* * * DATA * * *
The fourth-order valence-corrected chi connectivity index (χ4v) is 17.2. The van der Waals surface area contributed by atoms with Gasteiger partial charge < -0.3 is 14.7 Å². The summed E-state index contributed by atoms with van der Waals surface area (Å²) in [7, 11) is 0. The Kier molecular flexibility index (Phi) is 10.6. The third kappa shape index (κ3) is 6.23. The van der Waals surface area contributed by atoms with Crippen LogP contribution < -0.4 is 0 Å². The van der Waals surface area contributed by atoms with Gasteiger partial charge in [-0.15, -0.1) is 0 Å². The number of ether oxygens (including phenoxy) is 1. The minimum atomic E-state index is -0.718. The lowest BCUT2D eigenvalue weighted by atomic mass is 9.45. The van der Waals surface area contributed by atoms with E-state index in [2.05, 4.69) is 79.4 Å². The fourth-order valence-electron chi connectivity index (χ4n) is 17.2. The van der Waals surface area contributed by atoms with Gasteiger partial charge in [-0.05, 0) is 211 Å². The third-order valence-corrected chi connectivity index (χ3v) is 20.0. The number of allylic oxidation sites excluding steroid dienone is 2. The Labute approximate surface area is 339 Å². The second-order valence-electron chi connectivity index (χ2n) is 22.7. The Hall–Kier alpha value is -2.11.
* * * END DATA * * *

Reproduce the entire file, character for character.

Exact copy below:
The fourth-order valence-corrected chi connectivity index (χ4v) is 17.2. The van der Waals surface area contributed by atoms with Gasteiger partial charge < -0.3 is 14.7 Å². The summed E-state index contributed by atoms with van der Waals surface area (Å²) in [7, 11) is 0. The Kier molecular flexibility index (Phi) is 10.6. The third kappa shape index (κ3) is 6.23. The van der Waals surface area contributed by atoms with Crippen LogP contribution < -0.4 is 0 Å². The van der Waals surface area contributed by atoms with Gasteiger partial charge in [-0.15, -0.1) is 0 Å². The number of ether oxygens (including phenoxy) is 1. The minimum atomic E-state index is -0.718. The lowest BCUT2D eigenvalue weighted by atomic mass is 9.45. The van der Waals surface area contributed by atoms with E-state index in [2.05, 4.69) is 79.4 Å². The fourth-order valence-electron chi connectivity index (χ4n) is 17.2. The van der Waals surface area contributed by atoms with Gasteiger partial charge in [-0.05, 0) is 211 Å². The third-order valence-corrected chi connectivity index (χ3v) is 20.0. The number of allylic oxidation sites excluding steroid dienone is 2. The Labute approximate surface area is 339 Å². The second-order valence-electron chi connectivity index (χ2n) is 22.7. The Hall–Kier alpha value is -2.11.